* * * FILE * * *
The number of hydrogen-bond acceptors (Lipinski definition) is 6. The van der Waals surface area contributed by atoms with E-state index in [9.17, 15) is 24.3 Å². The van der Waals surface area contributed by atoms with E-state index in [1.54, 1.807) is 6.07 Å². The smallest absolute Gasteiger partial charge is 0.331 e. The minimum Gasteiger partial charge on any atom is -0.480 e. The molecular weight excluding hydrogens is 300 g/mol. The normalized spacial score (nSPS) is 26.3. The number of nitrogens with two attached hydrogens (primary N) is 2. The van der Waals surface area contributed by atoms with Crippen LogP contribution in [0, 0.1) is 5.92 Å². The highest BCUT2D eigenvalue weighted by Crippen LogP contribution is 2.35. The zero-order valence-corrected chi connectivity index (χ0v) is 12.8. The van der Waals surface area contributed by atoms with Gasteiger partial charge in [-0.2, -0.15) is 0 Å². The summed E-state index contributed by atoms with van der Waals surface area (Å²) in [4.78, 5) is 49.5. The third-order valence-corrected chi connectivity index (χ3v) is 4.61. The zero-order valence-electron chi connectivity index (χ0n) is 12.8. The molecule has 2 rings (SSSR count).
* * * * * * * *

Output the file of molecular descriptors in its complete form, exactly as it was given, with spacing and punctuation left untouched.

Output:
The number of hydrogen-bond acceptors (Lipinski definition) is 6. The van der Waals surface area contributed by atoms with E-state index in [9.17, 15) is 24.3 Å². The van der Waals surface area contributed by atoms with E-state index in [1.54, 1.807) is 6.07 Å². The smallest absolute Gasteiger partial charge is 0.331 e. The minimum Gasteiger partial charge on any atom is -0.480 e. The molecular weight excluding hydrogens is 300 g/mol. The normalized spacial score (nSPS) is 26.3. The number of nitrogens with two attached hydrogens (primary N) is 2. The van der Waals surface area contributed by atoms with Crippen LogP contribution in [0, 0.1) is 5.92 Å². The highest BCUT2D eigenvalue weighted by Crippen LogP contribution is 2.35. The zero-order valence-corrected chi connectivity index (χ0v) is 12.8. The van der Waals surface area contributed by atoms with Gasteiger partial charge in [-0.2, -0.15) is 0 Å². The summed E-state index contributed by atoms with van der Waals surface area (Å²) in [4.78, 5) is 49.5. The third-order valence-corrected chi connectivity index (χ3v) is 4.61. The zero-order valence-electron chi connectivity index (χ0n) is 12.8. The molecule has 2 rings (SSSR count).